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Internationally known for her creative integration of art into architecture and landscape, Jody Pinto lives and works in New York City.  She has completed over fifty collaborative projects in the United States, Israel and Japan since 1975. They include a wide range of master-planning, functional elements, landscape interventions, free standing and integrated structural elements. She has received numerous awards and grants including the NEA; Federal Design Achievement Award; National Design for Transportation Award; A.I.A. Honor Award “Art in Public Spaces", and two National ASLA Design Honor Awards.

During the 60’s she developed a series of large-scale, canvas-backed, works using sand, Rhoplex, marble dust and powdered pigments. As the thick mixture slowly dried, the surface was drawn into and pushed like skin or wet sand.These early works and drawings were the first in a dialogue between body/land.

In 1971 - 1974 while living in Philadelphia, she founded and directed, Women Organized Against Rape (WOAR), a grass-roots organization that transformed Philadelphia’s institutions. Today WOAR is a major contributor in the fields of education, law and prosecution. This deep involvement in community created a desire to explore collaborative public projects in nearby empty city lots where the early “well works”, (19th century wells and cisterns} were built.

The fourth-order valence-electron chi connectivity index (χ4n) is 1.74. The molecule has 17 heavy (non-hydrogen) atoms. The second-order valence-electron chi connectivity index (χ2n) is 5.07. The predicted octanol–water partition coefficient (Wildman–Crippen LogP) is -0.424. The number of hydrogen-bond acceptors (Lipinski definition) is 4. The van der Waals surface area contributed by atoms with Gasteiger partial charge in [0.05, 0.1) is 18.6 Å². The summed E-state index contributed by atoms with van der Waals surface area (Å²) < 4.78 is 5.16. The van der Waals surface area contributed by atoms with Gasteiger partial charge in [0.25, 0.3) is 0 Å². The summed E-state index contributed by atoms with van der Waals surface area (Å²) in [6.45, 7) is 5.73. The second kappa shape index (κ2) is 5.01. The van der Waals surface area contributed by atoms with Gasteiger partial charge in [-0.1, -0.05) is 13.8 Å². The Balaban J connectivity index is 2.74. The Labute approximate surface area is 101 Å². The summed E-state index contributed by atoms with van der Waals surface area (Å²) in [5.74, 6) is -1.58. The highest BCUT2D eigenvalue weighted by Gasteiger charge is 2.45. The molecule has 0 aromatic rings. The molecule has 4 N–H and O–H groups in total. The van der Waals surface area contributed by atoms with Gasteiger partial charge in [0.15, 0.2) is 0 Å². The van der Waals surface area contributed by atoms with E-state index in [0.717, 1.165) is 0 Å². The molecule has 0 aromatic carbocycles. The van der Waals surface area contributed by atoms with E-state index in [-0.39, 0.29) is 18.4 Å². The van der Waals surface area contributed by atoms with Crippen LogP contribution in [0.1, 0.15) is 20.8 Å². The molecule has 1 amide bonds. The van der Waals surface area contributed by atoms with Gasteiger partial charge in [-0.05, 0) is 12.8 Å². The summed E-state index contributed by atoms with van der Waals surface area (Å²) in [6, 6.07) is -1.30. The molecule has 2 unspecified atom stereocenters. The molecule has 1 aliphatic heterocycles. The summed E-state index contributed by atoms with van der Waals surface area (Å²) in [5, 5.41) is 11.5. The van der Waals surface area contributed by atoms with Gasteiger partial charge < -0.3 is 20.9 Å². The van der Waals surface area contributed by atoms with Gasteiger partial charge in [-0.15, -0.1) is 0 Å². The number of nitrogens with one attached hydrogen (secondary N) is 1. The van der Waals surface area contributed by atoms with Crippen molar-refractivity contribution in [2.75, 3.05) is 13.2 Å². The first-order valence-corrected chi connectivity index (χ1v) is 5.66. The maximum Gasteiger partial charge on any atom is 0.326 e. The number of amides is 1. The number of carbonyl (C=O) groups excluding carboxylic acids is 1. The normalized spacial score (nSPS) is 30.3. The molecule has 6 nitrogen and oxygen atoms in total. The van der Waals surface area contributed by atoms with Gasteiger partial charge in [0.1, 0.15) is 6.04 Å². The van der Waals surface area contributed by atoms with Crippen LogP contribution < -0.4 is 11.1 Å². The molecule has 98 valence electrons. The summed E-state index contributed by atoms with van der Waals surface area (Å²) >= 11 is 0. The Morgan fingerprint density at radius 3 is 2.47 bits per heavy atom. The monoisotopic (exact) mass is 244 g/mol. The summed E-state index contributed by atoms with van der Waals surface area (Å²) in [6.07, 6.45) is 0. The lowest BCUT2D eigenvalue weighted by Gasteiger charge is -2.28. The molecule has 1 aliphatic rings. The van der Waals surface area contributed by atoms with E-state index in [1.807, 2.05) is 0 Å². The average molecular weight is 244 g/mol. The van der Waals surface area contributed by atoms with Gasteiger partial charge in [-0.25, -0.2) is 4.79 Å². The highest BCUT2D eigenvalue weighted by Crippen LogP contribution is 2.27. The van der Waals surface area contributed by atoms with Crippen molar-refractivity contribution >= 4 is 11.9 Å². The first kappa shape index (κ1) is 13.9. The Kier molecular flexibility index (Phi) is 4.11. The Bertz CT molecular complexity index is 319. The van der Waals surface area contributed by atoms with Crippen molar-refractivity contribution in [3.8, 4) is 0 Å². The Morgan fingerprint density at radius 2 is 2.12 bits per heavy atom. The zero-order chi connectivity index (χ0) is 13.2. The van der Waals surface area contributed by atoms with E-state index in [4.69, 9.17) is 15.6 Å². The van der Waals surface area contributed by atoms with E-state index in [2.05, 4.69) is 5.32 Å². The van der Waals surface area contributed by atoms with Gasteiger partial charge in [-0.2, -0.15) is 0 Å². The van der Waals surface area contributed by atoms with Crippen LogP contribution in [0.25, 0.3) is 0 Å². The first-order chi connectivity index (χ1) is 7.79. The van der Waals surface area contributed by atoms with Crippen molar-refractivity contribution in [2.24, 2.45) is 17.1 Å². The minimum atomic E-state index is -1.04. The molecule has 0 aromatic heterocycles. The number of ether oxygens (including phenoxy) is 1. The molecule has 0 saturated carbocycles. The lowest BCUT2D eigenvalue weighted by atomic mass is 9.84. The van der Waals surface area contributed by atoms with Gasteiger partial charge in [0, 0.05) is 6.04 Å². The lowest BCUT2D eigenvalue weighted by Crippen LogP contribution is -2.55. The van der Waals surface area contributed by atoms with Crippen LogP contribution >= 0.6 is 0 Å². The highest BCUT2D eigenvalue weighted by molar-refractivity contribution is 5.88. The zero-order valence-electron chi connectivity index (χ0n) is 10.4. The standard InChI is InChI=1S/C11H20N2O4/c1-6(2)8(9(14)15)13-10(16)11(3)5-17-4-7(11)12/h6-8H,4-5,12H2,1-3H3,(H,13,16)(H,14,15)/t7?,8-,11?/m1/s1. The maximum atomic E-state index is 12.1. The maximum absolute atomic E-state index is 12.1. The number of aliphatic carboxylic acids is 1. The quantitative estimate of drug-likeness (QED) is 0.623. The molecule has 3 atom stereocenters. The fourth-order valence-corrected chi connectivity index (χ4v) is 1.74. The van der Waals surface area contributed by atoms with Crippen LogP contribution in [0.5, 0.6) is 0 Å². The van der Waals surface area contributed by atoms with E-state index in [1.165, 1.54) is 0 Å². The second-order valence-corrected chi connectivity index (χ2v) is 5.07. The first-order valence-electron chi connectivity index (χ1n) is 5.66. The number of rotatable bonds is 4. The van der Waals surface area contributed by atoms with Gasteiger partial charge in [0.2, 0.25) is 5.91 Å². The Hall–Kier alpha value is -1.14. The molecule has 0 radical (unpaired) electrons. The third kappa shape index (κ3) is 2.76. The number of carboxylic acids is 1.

Her drawings are in numerous private and public collections, including the Guggenheim Museum, the Whitney Museum of American Art, the Museum of Modern Art in New York City; the National Gallery of Art and the National Museum of Women in the Arts in Washington, D.C.; Des Moines Art Center in Iowa; the Denver Art Museum; and the Philadelphia Museum of Art, among others.


A feature article in Landscape Architecture about an award-winning project that Pinto collaborated on, describes her basic philosophy of public art: "Pinto, artist on the project, describes designing South Beach (Santa Monica, CA) as an act of 'peeling back a film, revealing what was already there, and exposing the possibilities. The ‘human theater’ of the beach, the people and their activities, became the central focus of the design. How design can enhance existing uses and inspire new ones became the central question.’ It is rare to find a design that starts from such a humble perspective. The provocative integration of drama and mystery into daily activity provides a connective tissue between life and art.”

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